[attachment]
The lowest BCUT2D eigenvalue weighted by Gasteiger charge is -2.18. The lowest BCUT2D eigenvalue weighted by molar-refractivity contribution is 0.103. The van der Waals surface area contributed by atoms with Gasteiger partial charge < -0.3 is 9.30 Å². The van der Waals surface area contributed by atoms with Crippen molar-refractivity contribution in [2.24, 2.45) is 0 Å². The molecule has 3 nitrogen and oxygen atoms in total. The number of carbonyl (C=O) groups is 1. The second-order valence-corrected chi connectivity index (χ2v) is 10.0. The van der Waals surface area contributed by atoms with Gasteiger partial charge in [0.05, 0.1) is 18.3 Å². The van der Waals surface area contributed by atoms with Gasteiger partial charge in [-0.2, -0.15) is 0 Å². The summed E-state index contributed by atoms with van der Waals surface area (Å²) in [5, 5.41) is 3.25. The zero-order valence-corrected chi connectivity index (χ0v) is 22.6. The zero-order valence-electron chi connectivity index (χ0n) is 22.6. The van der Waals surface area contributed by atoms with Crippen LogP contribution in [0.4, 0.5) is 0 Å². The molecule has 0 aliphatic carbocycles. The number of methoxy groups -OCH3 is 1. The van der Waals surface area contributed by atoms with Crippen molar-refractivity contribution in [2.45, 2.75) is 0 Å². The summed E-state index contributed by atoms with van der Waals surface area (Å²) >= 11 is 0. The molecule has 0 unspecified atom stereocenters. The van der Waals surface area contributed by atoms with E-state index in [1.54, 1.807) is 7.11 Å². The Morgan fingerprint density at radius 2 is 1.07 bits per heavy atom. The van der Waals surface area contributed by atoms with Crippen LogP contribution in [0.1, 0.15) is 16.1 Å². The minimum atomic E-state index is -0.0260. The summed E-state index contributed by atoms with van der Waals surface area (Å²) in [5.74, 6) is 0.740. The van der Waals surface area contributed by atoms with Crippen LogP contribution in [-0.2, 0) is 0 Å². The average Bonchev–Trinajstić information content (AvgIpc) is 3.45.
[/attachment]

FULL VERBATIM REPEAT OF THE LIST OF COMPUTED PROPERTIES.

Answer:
The lowest BCUT2D eigenvalue weighted by Gasteiger charge is -2.18. The lowest BCUT2D eigenvalue weighted by molar-refractivity contribution is 0.103. The van der Waals surface area contributed by atoms with Gasteiger partial charge < -0.3 is 9.30 Å². The van der Waals surface area contributed by atoms with Crippen molar-refractivity contribution in [2.24, 2.45) is 0 Å². The molecule has 3 nitrogen and oxygen atoms in total. The number of carbonyl (C=O) groups is 1. The second-order valence-corrected chi connectivity index (χ2v) is 10.0. The van der Waals surface area contributed by atoms with Gasteiger partial charge in [0.05, 0.1) is 18.3 Å². The van der Waals surface area contributed by atoms with Gasteiger partial charge in [-0.2, -0.15) is 0 Å². The summed E-state index contributed by atoms with van der Waals surface area (Å²) in [5, 5.41) is 3.25. The zero-order valence-corrected chi connectivity index (χ0v) is 22.6. The zero-order valence-electron chi connectivity index (χ0n) is 22.6. The van der Waals surface area contributed by atoms with Crippen LogP contribution in [0.4, 0.5) is 0 Å². The molecule has 0 aliphatic carbocycles. The number of methoxy groups -OCH3 is 1. The van der Waals surface area contributed by atoms with Crippen molar-refractivity contribution in [2.45, 2.75) is 0 Å². The summed E-state index contributed by atoms with van der Waals surface area (Å²) >= 11 is 0. The molecule has 0 unspecified atom stereocenters. The van der Waals surface area contributed by atoms with E-state index in [1.54, 1.807) is 7.11 Å². The Morgan fingerprint density at radius 2 is 1.07 bits per heavy atom. The van der Waals surface area contributed by atoms with Crippen LogP contribution in [0.1, 0.15) is 16.1 Å². The minimum atomic E-state index is -0.0260. The summed E-state index contributed by atoms with van der Waals surface area (Å²) in [5.74, 6) is 0.740. The van der Waals surface area contributed by atoms with Crippen LogP contribution in [-0.2, 0) is 0 Å². The average Bonchev–Trinajstić information content (AvgIpc) is 3.45.